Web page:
Albanese declares the coalition is “stuck for time” after Labour’s climate bill passes the House of Commons

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The Prime Minister, Anthony Albanese, has declared the Coalition “stuck in time” after MPs and the Greens joined Labor to pass the government’s signature climate legislation.

The passage of the bill through the House of Commons on Thursday enshrines into law an emissions reduction target of 43% on 2005 levels by 2030 and a net zero emissions commitment by 2050.

It also includes new commitments for the Norwegian Climate Agency, including annual updates to parliament and changes from independents and the Greens that allow for more ambitious targets into the future.

Related: After more than a decade of darkness in Australia’s parliament, today was a good day for the climate | Katharine Murphy

Climate Change Minister Chris Bowen said the bill’s success was a “good day for our country” and thanked the independents and the crossbench for working constructively to amend the bill.

Four Green MPs in the House of Commons, along with independents Monique Ryan, Sophie Scamps, Allegra Spender, Zali Steggall, Kylea Tink, Rebekha Sharkie, Monique Ryan and Andrew Wilkie all voted with the government, allowing it to pass by 89 votes to 55.

Anthony Albanese speaks to the blue-green independents, the Greens and cross-party MPs during the vote and debate on climate change in the House of Representatives on Thursday.

Anthony Albanese speaks to the blue-green independents, the Greens and cross-party MPs during the vote and debate on climate change in the House of Representatives on Thursday. Photo: Mike Bowers/The Guardian

Tasmanian Liberal MP Bridget Archer crossed the floor to also back Labor’s legislation, after telling her coalition colleagues on Tuesday that she did not want to be perceived in the electorate as opposing action on climate change.

While their amendments were among those passed by the government, independents Kate Chaney and Helen Haines were absent with Covid-19.

Albanese said the bill’s passage fulfilled one of Labour’s “core” commitments as he condemned the Coalition for its “extraordinary” opposition when the bill had broad support, including from business.

“Parliament worked effectively to support the mandate that we got at the election, with the exception of the coalition, which continues to be stuck in time while the world heats up around it,” he said.

“This so-called private enterprise is today thumbing its nose at business in Australia that is crying out for security going forward.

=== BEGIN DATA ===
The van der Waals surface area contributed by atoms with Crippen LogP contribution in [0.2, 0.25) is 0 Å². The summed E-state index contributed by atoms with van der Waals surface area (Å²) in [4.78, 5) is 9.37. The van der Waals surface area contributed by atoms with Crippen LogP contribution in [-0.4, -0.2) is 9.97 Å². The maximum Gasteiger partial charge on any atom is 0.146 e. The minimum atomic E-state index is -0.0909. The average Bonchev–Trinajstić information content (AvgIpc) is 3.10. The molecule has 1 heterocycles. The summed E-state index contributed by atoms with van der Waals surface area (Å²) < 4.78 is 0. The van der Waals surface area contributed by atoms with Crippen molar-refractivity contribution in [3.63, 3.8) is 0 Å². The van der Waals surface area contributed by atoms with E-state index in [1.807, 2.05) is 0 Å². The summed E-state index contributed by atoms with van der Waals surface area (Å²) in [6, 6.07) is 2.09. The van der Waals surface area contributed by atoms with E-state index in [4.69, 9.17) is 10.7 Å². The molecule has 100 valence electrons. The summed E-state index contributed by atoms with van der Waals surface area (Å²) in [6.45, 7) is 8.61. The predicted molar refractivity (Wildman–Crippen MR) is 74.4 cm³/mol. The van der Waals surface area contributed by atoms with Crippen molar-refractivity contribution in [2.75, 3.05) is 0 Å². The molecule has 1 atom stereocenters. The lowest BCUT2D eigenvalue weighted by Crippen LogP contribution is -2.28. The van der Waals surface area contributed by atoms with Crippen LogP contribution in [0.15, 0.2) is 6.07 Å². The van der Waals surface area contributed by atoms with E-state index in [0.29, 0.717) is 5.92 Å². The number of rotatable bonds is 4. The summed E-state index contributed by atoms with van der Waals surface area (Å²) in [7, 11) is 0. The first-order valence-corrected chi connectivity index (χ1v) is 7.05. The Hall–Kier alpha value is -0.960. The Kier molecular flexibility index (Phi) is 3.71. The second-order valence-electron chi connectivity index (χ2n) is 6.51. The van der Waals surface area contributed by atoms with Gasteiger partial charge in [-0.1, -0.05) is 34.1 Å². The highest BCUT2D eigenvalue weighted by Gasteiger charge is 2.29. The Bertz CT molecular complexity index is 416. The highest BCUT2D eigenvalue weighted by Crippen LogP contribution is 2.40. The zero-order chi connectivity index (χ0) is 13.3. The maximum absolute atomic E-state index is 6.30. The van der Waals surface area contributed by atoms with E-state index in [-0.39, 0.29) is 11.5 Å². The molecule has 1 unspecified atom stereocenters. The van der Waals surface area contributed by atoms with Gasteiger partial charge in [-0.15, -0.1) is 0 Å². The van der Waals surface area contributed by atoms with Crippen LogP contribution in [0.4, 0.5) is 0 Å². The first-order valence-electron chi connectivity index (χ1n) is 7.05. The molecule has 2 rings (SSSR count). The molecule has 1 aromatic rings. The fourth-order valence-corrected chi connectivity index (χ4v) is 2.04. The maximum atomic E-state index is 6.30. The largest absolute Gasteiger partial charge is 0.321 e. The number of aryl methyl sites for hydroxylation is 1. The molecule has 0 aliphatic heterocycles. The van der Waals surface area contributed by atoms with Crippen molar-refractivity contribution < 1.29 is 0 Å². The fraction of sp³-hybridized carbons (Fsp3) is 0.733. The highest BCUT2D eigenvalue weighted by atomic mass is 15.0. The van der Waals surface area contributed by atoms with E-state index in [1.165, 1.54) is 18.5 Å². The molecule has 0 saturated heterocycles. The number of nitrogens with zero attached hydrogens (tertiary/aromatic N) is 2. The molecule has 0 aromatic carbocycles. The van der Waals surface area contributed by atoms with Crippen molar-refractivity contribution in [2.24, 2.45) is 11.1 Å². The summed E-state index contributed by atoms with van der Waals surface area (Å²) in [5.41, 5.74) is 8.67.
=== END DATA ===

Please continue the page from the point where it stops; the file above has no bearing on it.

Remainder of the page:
“It’s extraordinary that they chose to do that.”

Peter Dutton and other opposition members amid divisions over changes to the climate bill on Thursday.

Peter Dutton and other opposition members amid divisions over changes to the climate bill on Thursday. Photo: Mick Tsikas/AAP

Albanese said he believed it would be unsustainable for the coalition to go to the next election without reconsidering its position.

“It would be very brave for such an alternative political party – seeking to govern, as opposed to a minor party – to say we are going to tear down the structures that have been put in place and which were overwhelmingly supported by business and the mainstream by the conservation movement, but most importantly also by the Australian people,” he said.

Related: John Howard’s climate doubt reveals more about Conservative identity politics than anything else | Temperature check

In question time, Albanese doubled down on his criticism of the coalition, saying that the bill should mark the end of the climate wars.

“Today represents the opportunity for Parliament to stop arguing about whether to reduce emissions and start working together on how to reduce emissions,” he said.

The bill will now be assessed by a Senate inquiry which will report on 31 August. It is then expected to pass legislation in the September sittings of Parliament with the support of the Greens and independent ACT senator David Pocock.

Greens leader Adam Bandt said the Senate inquiry would be an opportunity for a “rigorous examination” of the 114 new coal and gas projects on the books, saying they would undermine Labour’s emissions targets.

“The passage of this bill is a small step towards tackling the climate crisis, but the good work cannot be undone by Labor now opening new coal and gas mines,” Bandt said.

He also flagged that the Greens will take a tougher approach to negotiations on the new safeguard mechanism, which Labor intends to use to ensure the country’s biggest polluters start curbing emissions.

“The Senate must approve the safeguard mechanism,” he said. “It is the government’s opportunity to listen to science, listen to our neighbors in the Pacific, listen to the UN and come up with a rule that will keep coal and gas in the ground and stop new projects from being opened. That’s the critical issue here.”

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